Friday, August 3, 2012

Review: Dark Shadows #6

Confession: It's a lot easier to review something you hate than it is to review something you like.

There's a lingering resentment in 21st century criticism, which is less interested in insightful commentary than creating insult-based performance art. The idea seems to be that if a book, movie or song fails to entertain, then it's the critic's job to fill that void. We're kind of like rodeo clowns in that regard, showing our best work only when things start to go wrong. The rest of the time, though, we're fairly useless.

And the last few issues of Dynamite's DARK SHADOWS were shockingly simple to review, thanks to horrid scripts and messy artwork. After a promising, nuanced beginning, the series went violently off the rails in the fourth issue ... and I went right  along with it. The next issue was a repellent piece of shit that felt like someone trying to fake their way through the written portion of an essay. It kinda looked like DARK SHADOWS, but the script was a sketchy, soulless mess. I was not amused and compared myself to victims of domestic violence, probably because I thought it was funny at the time.

Things are looking up for Dynamite's DARK SHADOWS series in issue #6, though. At least, I THINK it's better ... the last two issues were so aggressively terrible that a kick in the nuts might seem like a loving caress by comparison. But there are glimmers of story and character in this issue that are welcome additions to the series.

The story begins with Barnabas Collins stalking prey in a surprisingly well-populated downtown Collinsport, a version of the town that more resembles the Collinsport of the 2012 Tim Burton film. This is probably a matter of pragmatism, since we saw very little of Collinsports during the television show's run, but the appearance of the film DELIVERANCE on the movie's marquee is a little troubling given it's usage in Burton's film.

Barnabas seems to have surrendered to his old habits, despite having been kinda-sorta "cured" of his vampirism. This is an out-of-character plot point because Barnabas was always tormented by his nighttime hunting, and it reads a little like mediocre fanfic. But the scene ends on a poignant note when Barnabas spots David Collins leaving the theater. Feeling ashamed of himself, he makes a hasty exit.

David is on a date with what appears to be a real-live girl, which is a nice change of pace for a character who, historically, spent most of his time with dead folks. The date ends badly, though, as his date is attacked by a vampire outside her home. While it appears Barnabas is the culprit, we get a better look at the new (and as-yet unnamed) vampire after he follows his young victim to the hospital.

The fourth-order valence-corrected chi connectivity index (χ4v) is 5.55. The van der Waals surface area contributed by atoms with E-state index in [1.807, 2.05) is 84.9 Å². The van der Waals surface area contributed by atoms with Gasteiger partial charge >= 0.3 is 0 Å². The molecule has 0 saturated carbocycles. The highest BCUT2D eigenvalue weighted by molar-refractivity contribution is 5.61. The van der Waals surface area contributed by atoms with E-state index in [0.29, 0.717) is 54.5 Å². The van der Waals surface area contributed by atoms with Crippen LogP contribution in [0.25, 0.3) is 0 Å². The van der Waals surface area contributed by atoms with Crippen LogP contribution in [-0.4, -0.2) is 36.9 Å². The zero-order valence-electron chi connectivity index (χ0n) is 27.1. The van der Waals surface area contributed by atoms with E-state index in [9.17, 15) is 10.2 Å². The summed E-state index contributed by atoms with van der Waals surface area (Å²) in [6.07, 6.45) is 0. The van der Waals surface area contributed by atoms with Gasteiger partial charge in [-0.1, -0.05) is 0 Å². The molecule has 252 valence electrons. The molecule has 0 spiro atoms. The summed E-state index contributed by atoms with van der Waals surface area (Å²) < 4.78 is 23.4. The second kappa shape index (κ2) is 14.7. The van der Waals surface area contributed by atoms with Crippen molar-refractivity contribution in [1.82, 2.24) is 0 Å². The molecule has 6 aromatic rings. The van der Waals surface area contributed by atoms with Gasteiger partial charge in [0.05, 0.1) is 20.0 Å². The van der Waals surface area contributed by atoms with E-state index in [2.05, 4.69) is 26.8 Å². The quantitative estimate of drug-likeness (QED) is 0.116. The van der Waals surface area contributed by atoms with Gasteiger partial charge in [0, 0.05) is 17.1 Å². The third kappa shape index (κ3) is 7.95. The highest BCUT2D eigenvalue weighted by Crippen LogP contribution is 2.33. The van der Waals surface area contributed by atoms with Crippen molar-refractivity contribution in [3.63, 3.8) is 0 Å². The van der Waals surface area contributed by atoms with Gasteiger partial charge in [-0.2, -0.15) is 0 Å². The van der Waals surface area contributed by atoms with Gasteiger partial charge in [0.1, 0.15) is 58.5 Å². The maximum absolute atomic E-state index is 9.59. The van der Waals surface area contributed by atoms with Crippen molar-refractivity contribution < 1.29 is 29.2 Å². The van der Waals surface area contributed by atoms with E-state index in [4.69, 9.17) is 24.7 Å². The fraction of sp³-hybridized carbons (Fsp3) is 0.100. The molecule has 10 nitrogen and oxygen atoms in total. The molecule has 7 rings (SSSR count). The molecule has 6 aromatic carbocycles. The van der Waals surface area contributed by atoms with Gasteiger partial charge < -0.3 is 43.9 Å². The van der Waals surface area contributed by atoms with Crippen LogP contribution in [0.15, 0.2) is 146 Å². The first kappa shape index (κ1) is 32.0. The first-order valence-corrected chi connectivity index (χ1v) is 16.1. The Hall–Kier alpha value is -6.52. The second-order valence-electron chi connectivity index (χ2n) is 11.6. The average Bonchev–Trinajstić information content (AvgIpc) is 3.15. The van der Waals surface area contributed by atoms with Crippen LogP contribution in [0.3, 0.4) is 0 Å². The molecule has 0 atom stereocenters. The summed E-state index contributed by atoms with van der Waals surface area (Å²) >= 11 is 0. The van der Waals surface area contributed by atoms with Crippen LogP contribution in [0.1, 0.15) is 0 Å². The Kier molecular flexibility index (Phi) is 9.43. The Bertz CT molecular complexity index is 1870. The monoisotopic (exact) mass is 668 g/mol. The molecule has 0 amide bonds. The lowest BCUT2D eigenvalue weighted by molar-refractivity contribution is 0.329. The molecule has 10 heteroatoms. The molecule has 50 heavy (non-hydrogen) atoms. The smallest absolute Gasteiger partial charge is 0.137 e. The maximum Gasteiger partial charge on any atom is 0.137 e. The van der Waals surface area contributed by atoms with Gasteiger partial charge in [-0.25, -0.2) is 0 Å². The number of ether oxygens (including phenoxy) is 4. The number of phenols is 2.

Barnabas returns home, covered in blood that he assures Julia Hoffman came from a deer. Their banter is interesting, showing the couple moving past doe-eyed romance and speaking to each other like husband and wife. Frustrated by Barnabas' refusal to surrender his hopes to her experimental cure, she threatens to leave, but ultimately relents.

Meanwhile, the whereabouts of Willie Loomis are finally revealed: He's been sent to Ireland to retrieve a piece of jewelry as part of Barnabas' "Plan B" for a normal life. The full significance of the item isn't explained, but those of us familiar with BUFFY THE VAMPIRE SLAYER can made an educated guess.

All in all, I was happy with this issue, and hope the previous issues were products of behind-the-scenes problems and not examples of what Dynamite thinks a DARK SHADOWS comic ought to be. The issue still had some rough spots: I'm not sure why Quentin Collins and Willie Loomis are dressed for the 19th century (has Willie EVER worn an Inverness cape before?) and I could do without some of the "flying vampires" bullshit. Still, it's a step in the right direction. I say check it out.


Sandi McBride said...

But that's usually the way it is, the well anticipated is rarely the treat we hope it to be...evidence King's The Dome...I discovered to my extreme displeasure that bigger is frequently not better...that one makes a quite unwieldy door stop...hope the Barnabas folk get their act together!

majkinja said...

I feel optimistic about the next issue after reading this one. I must admit I'm more interested in a new foe than Angelique. BTW after the last scene of Angie and Barny in the series (1940) Dynamite's Angelique story didn't make any sense to me. There should have been a story to why Angie and Barney ended back to status quo, instead there are just a vague hint.

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